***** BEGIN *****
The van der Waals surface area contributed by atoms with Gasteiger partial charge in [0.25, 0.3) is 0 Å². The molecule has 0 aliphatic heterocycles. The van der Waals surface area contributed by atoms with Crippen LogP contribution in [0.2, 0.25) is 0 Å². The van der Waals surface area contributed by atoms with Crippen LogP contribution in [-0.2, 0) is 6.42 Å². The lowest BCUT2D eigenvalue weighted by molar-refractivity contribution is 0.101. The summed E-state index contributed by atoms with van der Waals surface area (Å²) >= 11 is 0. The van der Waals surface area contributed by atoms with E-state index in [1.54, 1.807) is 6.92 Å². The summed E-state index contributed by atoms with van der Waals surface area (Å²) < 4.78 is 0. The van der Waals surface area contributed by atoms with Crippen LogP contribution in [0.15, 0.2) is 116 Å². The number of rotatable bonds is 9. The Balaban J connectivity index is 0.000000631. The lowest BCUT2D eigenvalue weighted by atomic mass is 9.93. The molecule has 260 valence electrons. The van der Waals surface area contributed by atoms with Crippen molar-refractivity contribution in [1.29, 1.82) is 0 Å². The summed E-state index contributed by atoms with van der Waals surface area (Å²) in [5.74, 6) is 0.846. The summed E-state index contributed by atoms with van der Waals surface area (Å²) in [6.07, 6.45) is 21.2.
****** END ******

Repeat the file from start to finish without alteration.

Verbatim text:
The van der Waals surface area contributed by atoms with Gasteiger partial charge in [0.25, 0.3) is 0 Å². The molecule has 0 aliphatic heterocycles. The van der Waals surface area contributed by atoms with Crippen LogP contribution in [0.2, 0.25) is 0 Å². The van der Waals surface area contributed by atoms with Crippen LogP contribution in [-0.2, 0) is 6.42 Å². The lowest BCUT2D eigenvalue weighted by molar-refractivity contribution is 0.101. The summed E-state index contributed by atoms with van der Waals surface area (Å²) >= 11 is 0. The van der Waals surface area contributed by atoms with E-state index in [1.54, 1.807) is 6.92 Å². The summed E-state index contributed by atoms with van der Waals surface area (Å²) < 4.78 is 0. The van der Waals surface area contributed by atoms with Crippen LogP contribution in [0.15, 0.2) is 116 Å². The number of rotatable bonds is 9. The Balaban J connectivity index is 0.000000631. The lowest BCUT2D eigenvalue weighted by atomic mass is 9.93. The molecule has 260 valence electrons. The van der Waals surface area contributed by atoms with Crippen molar-refractivity contribution in [1.29, 1.82) is 0 Å². The summed E-state index contributed by atoms with van der Waals surface area (Å²) in [5.74, 6) is 0.846. The summed E-state index contributed by atoms with van der Waals surface area (Å²) in [6.07, 6.45) is 21.2.